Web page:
The morning was even chillier than yesterday. Happily my puffy, beanie, and gloves kept me warm. Soon we were ascending a series of four mountains, each gradually getting taller. I found the terrain beautiful, still awed to see a green forest floor in addition to green tree leaves. We spotted a mom grouse on a tree branch and two fluffy babies pecking around the forest floor. The mom did not get upset when we went between her and her babies.
I hiked almost all day with Serendipity, Tracks, and Hobble-It. When we reached the top of White Cap Mountain we took an extended snack break to enjoy the sun’s heat. It is the last tall mountain we climb prior to Katahdin. In fact, from the summit we caught our first glimpse of Katahdin. I was surprised to see it at the end of a chain, having pictured it as a standalone peak.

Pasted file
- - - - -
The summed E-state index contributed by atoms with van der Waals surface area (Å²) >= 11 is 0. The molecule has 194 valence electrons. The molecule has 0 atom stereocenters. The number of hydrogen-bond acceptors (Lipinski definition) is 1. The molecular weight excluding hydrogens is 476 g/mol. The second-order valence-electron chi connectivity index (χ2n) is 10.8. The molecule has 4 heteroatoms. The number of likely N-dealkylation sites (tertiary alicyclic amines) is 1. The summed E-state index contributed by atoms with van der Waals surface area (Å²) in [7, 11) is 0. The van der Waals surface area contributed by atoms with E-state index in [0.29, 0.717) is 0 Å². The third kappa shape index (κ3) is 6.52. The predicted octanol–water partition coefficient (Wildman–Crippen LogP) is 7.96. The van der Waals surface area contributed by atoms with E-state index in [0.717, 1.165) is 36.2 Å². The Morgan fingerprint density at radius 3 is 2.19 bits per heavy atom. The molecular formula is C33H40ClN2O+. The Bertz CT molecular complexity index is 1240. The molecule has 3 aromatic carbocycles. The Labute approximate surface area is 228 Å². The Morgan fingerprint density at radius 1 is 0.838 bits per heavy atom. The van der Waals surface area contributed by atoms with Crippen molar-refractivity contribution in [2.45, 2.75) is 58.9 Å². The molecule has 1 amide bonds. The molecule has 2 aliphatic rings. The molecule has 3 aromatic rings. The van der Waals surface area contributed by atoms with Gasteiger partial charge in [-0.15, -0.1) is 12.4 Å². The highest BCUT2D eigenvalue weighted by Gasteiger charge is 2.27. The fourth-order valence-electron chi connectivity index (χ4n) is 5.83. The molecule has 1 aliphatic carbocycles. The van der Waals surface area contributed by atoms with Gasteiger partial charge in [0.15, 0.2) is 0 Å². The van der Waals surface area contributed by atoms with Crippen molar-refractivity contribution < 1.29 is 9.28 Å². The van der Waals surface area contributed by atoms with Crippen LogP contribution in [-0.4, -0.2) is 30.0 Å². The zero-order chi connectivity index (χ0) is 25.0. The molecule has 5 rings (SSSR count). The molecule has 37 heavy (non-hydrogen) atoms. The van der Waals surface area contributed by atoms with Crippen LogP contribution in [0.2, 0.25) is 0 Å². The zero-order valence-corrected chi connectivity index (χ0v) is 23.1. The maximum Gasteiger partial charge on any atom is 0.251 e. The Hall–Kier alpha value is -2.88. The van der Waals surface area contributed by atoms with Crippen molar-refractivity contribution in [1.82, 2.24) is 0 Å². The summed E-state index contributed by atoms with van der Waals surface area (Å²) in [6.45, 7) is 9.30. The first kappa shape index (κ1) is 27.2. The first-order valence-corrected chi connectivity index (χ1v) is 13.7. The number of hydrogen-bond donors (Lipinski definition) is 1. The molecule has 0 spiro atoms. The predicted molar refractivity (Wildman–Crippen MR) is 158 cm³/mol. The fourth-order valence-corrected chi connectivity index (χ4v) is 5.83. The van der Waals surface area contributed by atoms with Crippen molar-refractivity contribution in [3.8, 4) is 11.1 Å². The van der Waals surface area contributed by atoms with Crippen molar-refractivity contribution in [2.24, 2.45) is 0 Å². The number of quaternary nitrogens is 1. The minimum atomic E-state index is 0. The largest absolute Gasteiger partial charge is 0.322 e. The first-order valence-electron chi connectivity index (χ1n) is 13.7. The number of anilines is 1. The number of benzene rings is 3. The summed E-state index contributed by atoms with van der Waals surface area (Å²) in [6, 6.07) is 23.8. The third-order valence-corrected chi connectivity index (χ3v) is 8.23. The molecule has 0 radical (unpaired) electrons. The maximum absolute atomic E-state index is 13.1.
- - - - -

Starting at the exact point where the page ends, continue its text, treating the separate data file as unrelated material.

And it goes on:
The descent from White Cap mountain was a rock stairway that must have taken a lot of work to construct. Several miles later, Hobble-It and I took a lunch break on fallen tree sections. Then came a ford of the East Branch Pleasant River. I rock hopped across, making a daring jump at the end. The others were wary of the jump. Tracks changed into his crocs while Serendipity and Hobble-It ended up with wet shoes.
A final mountain stood in our path. Afterwards we flew down what was a fairly easy trail. Even with the extra mile from yesterday, we reached our goal lean-to and set up our tents in a perfectly flat spot nearby. It was great to arrive before dark. As we started to make dinner, Dinglebeary arrived and we all ate together, enjoying the rushing noise of the nearby river.